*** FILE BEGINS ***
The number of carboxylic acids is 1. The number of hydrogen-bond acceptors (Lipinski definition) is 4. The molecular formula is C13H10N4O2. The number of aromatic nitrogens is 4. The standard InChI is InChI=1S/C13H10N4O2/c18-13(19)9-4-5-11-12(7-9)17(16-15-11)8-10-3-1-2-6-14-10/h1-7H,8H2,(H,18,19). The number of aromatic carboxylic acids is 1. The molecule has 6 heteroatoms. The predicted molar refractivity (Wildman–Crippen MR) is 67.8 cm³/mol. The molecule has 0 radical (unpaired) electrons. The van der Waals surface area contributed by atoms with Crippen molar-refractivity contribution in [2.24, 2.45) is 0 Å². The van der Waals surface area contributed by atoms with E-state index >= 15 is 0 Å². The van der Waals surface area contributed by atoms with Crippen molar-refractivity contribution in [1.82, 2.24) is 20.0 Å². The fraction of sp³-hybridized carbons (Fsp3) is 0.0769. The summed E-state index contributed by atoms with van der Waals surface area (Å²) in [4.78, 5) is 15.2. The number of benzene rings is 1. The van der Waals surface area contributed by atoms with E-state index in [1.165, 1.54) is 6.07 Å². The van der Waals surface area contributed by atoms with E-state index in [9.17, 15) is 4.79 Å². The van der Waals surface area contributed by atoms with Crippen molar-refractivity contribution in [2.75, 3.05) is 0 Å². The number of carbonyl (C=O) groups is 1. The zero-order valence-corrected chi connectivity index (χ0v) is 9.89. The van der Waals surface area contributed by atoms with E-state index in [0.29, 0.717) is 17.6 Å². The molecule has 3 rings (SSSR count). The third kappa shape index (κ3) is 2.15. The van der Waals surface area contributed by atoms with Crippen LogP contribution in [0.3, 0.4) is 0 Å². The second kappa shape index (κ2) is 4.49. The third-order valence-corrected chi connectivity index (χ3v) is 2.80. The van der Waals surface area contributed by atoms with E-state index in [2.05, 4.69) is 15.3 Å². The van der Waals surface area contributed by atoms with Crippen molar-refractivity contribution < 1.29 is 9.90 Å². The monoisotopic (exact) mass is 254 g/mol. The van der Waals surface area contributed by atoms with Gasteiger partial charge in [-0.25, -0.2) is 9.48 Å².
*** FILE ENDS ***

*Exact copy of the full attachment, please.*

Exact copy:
The number of carboxylic acids is 1. The number of hydrogen-bond acceptors (Lipinski definition) is 4. The molecular formula is C13H10N4O2. The number of aromatic nitrogens is 4. The standard InChI is InChI=1S/C13H10N4O2/c18-13(19)9-4-5-11-12(7-9)17(16-15-11)8-10-3-1-2-6-14-10/h1-7H,8H2,(H,18,19). The number of aromatic carboxylic acids is 1. The molecule has 6 heteroatoms. The predicted molar refractivity (Wildman–Crippen MR) is 67.8 cm³/mol. The molecule has 0 radical (unpaired) electrons. The van der Waals surface area contributed by atoms with Crippen molar-refractivity contribution in [2.24, 2.45) is 0 Å². The van der Waals surface area contributed by atoms with E-state index >= 15 is 0 Å². The van der Waals surface area contributed by atoms with Crippen molar-refractivity contribution in [1.82, 2.24) is 20.0 Å². The fraction of sp³-hybridized carbons (Fsp3) is 0.0769. The summed E-state index contributed by atoms with van der Waals surface area (Å²) in [4.78, 5) is 15.2. The number of benzene rings is 1. The van der Waals surface area contributed by atoms with E-state index in [1.165, 1.54) is 6.07 Å². The van der Waals surface area contributed by atoms with E-state index in [9.17, 15) is 4.79 Å². The van der Waals surface area contributed by atoms with Crippen molar-refractivity contribution in [2.75, 3.05) is 0 Å². The number of carbonyl (C=O) groups is 1. The zero-order valence-corrected chi connectivity index (χ0v) is 9.89. The van der Waals surface area contributed by atoms with E-state index in [0.29, 0.717) is 17.6 Å². The molecule has 3 rings (SSSR count). The third kappa shape index (κ3) is 2.15. The van der Waals surface area contributed by atoms with Crippen LogP contribution in [0.3, 0.4) is 0 Å². The second kappa shape index (κ2) is 4.49. The third-order valence-corrected chi connectivity index (χ3v) is 2.80. The van der Waals surface area contributed by atoms with E-state index in [2.05, 4.69) is 15.3 Å². The van der Waals surface area contributed by atoms with Crippen molar-refractivity contribution < 1.29 is 9.90 Å². The monoisotopic (exact) mass is 254 g/mol. The van der Waals surface area contributed by atoms with Gasteiger partial charge in [-0.25, -0.2) is 9.48 Å².